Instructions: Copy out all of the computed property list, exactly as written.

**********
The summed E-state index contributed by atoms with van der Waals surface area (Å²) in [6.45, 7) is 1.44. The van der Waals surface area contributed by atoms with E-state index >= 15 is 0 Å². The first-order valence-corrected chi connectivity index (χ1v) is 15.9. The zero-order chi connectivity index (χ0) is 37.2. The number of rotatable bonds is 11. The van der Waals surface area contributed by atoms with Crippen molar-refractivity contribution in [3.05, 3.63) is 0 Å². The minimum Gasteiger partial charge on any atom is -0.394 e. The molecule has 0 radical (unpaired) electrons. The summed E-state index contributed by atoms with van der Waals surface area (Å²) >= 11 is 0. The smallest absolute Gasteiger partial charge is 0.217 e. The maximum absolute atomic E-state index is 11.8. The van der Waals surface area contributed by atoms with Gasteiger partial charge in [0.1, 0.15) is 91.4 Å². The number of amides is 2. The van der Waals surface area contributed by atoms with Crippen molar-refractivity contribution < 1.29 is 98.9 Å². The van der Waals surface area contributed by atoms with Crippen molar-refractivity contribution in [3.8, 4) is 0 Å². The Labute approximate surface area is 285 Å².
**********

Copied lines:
The summed E-state index contributed by atoms with van der Waals surface area (Å²) in [6.45, 7) is 1.44. The van der Waals surface area contributed by atoms with E-state index >= 15 is 0 Å². The first-order valence-corrected chi connectivity index (χ1v) is 15.9. The zero-order chi connectivity index (χ0) is 37.2. The number of rotatable bonds is 11. The van der Waals surface area contributed by atoms with Crippen molar-refractivity contribution in [3.05, 3.63) is 0 Å². The minimum Gasteiger partial charge on any atom is -0.394 e. The molecule has 0 radical (unpaired) electrons. The summed E-state index contributed by atoms with van der Waals surface area (Å²) >= 11 is 0. The smallest absolute Gasteiger partial charge is 0.217 e. The maximum absolute atomic E-state index is 11.8. The van der Waals surface area contributed by atoms with Gasteiger partial charge in [0.1, 0.15) is 91.4 Å². The number of amides is 2. The van der Waals surface area contributed by atoms with Crippen molar-refractivity contribution < 1.29 is 98.9 Å². The van der Waals surface area contributed by atoms with Crippen molar-refractivity contribution in [3.8, 4) is 0 Å². The Labute approximate surface area is 285 Å².